Suggested methods of control and extermination today include shooting, poisoning, fumigants, commercial pest controllers, and any means of prevention  or exclusion. In areas of New Zealand the rabbit virus has been introduced as a means of control but as the Council themselves state, this is not the "silver bullet" to totally eradicate the problem.

It was only just over a week ago that national publicity was given to Jane Avery, a Dunedin Designer who is hiring a rabbiter to catch rabbits in the Central Otago area with the fur being made into luxury rabbit fur coats under the "Lapin" brand and the meat used as pet food. Avery calls rabbit fur an "eco-conscious and environmentally friendly" product which avoids the use of non-degradable synthetic faux fur while making productive use of what is otherwise considered a pest (and a now rapidly increasing one in this area). Each coat takes up to six weeks to manufacture and uses between sixteen and fifty-five rabbit skins.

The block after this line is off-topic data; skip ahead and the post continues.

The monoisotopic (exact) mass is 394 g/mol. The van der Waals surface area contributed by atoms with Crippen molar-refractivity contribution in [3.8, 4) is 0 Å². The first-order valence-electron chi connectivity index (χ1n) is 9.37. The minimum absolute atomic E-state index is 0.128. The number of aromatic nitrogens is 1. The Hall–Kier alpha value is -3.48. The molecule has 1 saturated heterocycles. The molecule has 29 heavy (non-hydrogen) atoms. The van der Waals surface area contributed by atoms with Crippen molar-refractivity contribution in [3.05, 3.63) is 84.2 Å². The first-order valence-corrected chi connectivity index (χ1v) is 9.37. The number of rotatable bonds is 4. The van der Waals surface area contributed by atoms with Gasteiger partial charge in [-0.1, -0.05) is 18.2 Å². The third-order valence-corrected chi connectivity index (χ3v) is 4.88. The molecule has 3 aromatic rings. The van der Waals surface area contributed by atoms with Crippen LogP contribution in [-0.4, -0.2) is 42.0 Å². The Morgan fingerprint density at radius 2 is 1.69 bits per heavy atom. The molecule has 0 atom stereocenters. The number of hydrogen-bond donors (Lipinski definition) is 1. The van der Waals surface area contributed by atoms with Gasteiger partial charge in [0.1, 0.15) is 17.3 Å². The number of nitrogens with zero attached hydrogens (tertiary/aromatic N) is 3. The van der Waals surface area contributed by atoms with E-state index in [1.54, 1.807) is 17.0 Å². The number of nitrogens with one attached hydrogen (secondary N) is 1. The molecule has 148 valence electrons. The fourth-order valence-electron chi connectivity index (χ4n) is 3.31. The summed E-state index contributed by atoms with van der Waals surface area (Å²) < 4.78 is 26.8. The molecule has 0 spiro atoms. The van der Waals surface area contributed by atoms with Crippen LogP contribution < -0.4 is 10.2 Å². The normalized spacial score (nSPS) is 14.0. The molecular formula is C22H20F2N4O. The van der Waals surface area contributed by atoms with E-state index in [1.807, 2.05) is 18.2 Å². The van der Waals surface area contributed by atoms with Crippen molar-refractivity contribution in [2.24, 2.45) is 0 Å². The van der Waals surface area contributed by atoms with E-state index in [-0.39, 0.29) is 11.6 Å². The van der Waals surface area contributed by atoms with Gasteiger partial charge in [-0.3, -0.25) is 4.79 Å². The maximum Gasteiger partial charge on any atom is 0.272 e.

Whatever your views on animal welfare and the various methods of rabbit control, we would not wish to go back to the earlier days of rabbit plagues virtually devouring all that the land produced and bringing despairing landowners to the brink of financial ruin. According to one contractor quoted in "The Otago Daily Times" this month, some large Central Otago landowners are already having to spend up to $100,000 annually on rabbit control including reverting to the highly contentious 1080 poison (sodium fluoroacetate).

That invasive and destructive species such as the rabbit, opossum or red deer could have been so innocently introduced into this country and to have caused such ongoing problems and expense reaffirms the unique but fragile environment that is New Zealand.

All Rights Reserved

Sources :

- Papers Past / Te Puna Mātauranga o Aotearoa
- Te Ara Cyclopedia of New Zealand
- Personal family papers
- William Dykes Photographic Collection (held by the writer)
- “West to the Fiords”, By FWG Miller, 1954 (from my own collection)
- “Historical Southland” by FG Hall-Jones, 1945 (from my own collection)
- "Looking Back 100 Years - Heddon Bush School 1881-1981" (from my own collection)
- Southland District Council